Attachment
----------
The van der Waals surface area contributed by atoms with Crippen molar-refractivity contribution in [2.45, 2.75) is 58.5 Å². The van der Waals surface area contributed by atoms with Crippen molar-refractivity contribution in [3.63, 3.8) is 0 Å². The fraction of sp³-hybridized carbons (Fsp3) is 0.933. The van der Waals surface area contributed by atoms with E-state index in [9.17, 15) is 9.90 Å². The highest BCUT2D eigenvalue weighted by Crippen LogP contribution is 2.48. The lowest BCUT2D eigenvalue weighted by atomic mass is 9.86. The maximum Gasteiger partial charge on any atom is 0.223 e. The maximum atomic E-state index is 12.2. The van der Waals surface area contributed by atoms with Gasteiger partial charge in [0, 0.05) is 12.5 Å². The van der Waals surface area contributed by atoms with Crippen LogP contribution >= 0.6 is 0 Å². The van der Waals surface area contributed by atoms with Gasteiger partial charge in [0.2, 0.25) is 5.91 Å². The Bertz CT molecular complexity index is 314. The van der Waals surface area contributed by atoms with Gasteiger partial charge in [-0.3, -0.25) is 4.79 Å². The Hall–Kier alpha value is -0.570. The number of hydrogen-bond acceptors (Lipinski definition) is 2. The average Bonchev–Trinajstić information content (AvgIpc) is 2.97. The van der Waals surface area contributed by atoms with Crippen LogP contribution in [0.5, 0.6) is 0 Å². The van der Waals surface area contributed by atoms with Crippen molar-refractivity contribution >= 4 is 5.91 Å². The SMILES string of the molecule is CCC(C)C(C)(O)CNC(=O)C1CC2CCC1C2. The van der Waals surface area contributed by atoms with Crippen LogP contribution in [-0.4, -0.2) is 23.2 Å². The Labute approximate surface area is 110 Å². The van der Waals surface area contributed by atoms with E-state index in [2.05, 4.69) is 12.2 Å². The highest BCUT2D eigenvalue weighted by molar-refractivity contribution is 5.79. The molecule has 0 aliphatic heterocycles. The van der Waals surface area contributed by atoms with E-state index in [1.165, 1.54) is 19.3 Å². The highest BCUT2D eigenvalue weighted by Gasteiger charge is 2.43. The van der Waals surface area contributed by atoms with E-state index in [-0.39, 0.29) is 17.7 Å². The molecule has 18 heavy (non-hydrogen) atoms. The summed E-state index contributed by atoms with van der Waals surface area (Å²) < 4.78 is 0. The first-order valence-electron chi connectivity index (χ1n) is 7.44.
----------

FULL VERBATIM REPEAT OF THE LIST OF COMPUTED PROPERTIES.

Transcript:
The van der Waals surface area contributed by atoms with Crippen molar-refractivity contribution in [2.45, 2.75) is 58.5 Å². The van der Waals surface area contributed by atoms with Crippen molar-refractivity contribution in [3.63, 3.8) is 0 Å². The fraction of sp³-hybridized carbons (Fsp3) is 0.933. The van der Waals surface area contributed by atoms with E-state index in [9.17, 15) is 9.90 Å². The highest BCUT2D eigenvalue weighted by Crippen LogP contribution is 2.48. The lowest BCUT2D eigenvalue weighted by atomic mass is 9.86. The maximum Gasteiger partial charge on any atom is 0.223 e. The maximum atomic E-state index is 12.2. The van der Waals surface area contributed by atoms with Gasteiger partial charge in [0, 0.05) is 12.5 Å². The van der Waals surface area contributed by atoms with Crippen LogP contribution >= 0.6 is 0 Å². The van der Waals surface area contributed by atoms with Gasteiger partial charge in [0.2, 0.25) is 5.91 Å². The Bertz CT molecular complexity index is 314. The van der Waals surface area contributed by atoms with Gasteiger partial charge in [-0.3, -0.25) is 4.79 Å². The Hall–Kier alpha value is -0.570. The number of hydrogen-bond acceptors (Lipinski definition) is 2. The average Bonchev–Trinajstić information content (AvgIpc) is 2.97. The van der Waals surface area contributed by atoms with Crippen LogP contribution in [0.5, 0.6) is 0 Å². The van der Waals surface area contributed by atoms with Crippen molar-refractivity contribution >= 4 is 5.91 Å². The SMILES string of the molecule is CCC(C)C(C)(O)CNC(=O)C1CC2CCC1C2. The van der Waals surface area contributed by atoms with Crippen LogP contribution in [-0.4, -0.2) is 23.2 Å². The Labute approximate surface area is 110 Å². The van der Waals surface area contributed by atoms with E-state index in [2.05, 4.69) is 12.2 Å². The highest BCUT2D eigenvalue weighted by molar-refractivity contribution is 5.79. The molecule has 0 aliphatic heterocycles. The van der Waals surface area contributed by atoms with E-state index in [1.165, 1.54) is 19.3 Å². The highest BCUT2D eigenvalue weighted by Gasteiger charge is 2.43. The van der Waals surface area contributed by atoms with E-state index in [-0.39, 0.29) is 17.7 Å². The molecule has 18 heavy (non-hydrogen) atoms. The summed E-state index contributed by atoms with van der Waals surface area (Å²) < 4.78 is 0. The first-order valence-electron chi connectivity index (χ1n) is 7.44.